Monkeypox is in the News Again

Monkeypox is in the News Again

Monkeypox virus is a zoonotic Orthopoxvirus and a possible biothreat agent that causes human disease with varying morbidity and mortality. Today, monkeypox is considered the most critical orthopoxvirus infection in human beings since the eradication of smallpox. Symptoms of this potentially serious illness include a high fever and the appearance of a characteristic rash.

The incubation period is between 6 and 14 days, followed by a prodromal period of about 1-3 days before the appearance of the typical maculopapular rash. During this prodrome phase, the affected individual can experience fever, malaise, and swollen lymph nodes, with the possible occurrence of other symptoms such as sweats, headache, backache, shortness of breath, sore throat, and cough.

Lymphadenopathy is present in approximately 90% of all human monkeypox infections, and the enlarged lymph nodes are tender, firm, and sometimes even painful.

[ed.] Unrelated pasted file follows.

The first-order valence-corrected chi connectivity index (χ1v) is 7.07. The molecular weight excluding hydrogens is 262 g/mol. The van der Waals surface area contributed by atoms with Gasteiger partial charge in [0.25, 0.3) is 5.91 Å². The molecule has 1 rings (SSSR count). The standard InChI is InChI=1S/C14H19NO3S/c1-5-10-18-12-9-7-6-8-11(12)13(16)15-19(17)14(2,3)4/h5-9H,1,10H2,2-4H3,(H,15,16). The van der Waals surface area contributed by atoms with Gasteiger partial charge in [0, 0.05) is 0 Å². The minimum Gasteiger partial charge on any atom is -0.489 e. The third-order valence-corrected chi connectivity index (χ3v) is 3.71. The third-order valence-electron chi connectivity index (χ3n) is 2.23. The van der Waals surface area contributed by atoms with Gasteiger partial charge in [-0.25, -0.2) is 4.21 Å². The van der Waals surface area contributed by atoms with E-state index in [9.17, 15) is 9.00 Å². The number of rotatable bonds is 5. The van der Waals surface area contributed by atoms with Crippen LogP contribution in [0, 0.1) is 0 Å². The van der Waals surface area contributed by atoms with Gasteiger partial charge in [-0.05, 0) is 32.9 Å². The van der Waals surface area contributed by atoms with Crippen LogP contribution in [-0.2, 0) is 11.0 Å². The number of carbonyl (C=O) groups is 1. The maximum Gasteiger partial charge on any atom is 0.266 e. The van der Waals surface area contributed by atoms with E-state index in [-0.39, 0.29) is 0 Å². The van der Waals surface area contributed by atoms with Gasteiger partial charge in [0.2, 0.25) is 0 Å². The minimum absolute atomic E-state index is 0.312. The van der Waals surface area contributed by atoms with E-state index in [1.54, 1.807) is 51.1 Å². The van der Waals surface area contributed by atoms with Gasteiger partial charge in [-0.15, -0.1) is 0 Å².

After the prodrome period, a typical maculopapular rash develops with the mean diameter of the skin lesions from 0.5 to 1 centimeter. The number of lesions can range from a few to thousands, and during 2-4 weeks, they progress from macules to papules, vesicles, pustules, and finally, a crusting phase characterized by umbilication, scabbing, and desquamation.

The lesions most often affect oral mucous membranes (in 70% of cases) and genitalia (in 30% of cases) but can also affect eyelids and the cornea. Extracutaneous manifestations, such as secondary skin or soft-tissue infections, have been observed in 19% of unvaccinated monkeypox patients. In less than 1% of cases, encephalitis can also occur.

The Centers for Disease Control and Prevention recommends pre-exposure vaccination for individuals investigating animal or human monkeypox cases, people with direct contact with animals that could carry the pathogen, health care workers taking care of patients with monkeypox, and laboratory workers who handle specimens that may contain this virus.

Close contact with patients during the disease outbreak represents the most significant risk factor for monkeypox virus infection.

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